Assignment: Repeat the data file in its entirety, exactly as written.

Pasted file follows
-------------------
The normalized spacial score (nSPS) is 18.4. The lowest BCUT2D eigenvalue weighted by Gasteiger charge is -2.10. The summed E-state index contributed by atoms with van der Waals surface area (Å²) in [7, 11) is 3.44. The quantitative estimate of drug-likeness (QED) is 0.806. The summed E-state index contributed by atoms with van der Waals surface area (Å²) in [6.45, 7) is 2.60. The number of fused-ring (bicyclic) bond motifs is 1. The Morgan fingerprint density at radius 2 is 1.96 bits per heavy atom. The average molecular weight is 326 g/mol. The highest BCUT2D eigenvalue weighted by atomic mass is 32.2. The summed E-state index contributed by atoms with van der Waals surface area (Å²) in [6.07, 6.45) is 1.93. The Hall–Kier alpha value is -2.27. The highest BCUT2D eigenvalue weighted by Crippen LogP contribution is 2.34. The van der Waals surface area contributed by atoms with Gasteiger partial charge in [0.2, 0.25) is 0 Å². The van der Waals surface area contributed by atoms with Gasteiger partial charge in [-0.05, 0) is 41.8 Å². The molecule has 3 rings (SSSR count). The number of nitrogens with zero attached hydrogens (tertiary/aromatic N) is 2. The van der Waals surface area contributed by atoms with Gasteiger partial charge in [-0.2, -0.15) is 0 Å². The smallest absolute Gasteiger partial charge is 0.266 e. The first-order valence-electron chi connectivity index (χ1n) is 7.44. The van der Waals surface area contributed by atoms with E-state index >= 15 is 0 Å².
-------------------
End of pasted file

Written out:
The normalized spacial score (nSPS) is 18.4. The lowest BCUT2D eigenvalue weighted by Gasteiger charge is -2.10. The summed E-state index contributed by atoms with van der Waals surface area (Å²) in [7, 11) is 3.44. The quantitative estimate of drug-likeness (QED) is 0.806. The summed E-state index contributed by atoms with van der Waals surface area (Å²) in [6.45, 7) is 2.60. The number of fused-ring (bicyclic) bond motifs is 1. The Morgan fingerprint density at radius 2 is 1.96 bits per heavy atom. The average molecular weight is 326 g/mol. The highest BCUT2D eigenvalue weighted by atomic mass is 32.2. The summed E-state index contributed by atoms with van der Waals surface area (Å²) in [6.07, 6.45) is 1.93. The Hall–Kier alpha value is -2.27. The highest BCUT2D eigenvalue weighted by Crippen LogP contribution is 2.34. The van der Waals surface area contributed by atoms with Gasteiger partial charge in [0.2, 0.25) is 0 Å². The van der Waals surface area contributed by atoms with Gasteiger partial charge in [-0.05, 0) is 41.8 Å². The molecule has 3 rings (SSSR count). The number of nitrogens with zero attached hydrogens (tertiary/aromatic N) is 2. The van der Waals surface area contributed by atoms with Gasteiger partial charge in [-0.2, -0.15) is 0 Å². The smallest absolute Gasteiger partial charge is 0.266 e. The first-order valence-electron chi connectivity index (χ1n) is 7.44. The van der Waals surface area contributed by atoms with E-state index >= 15 is 0 Å².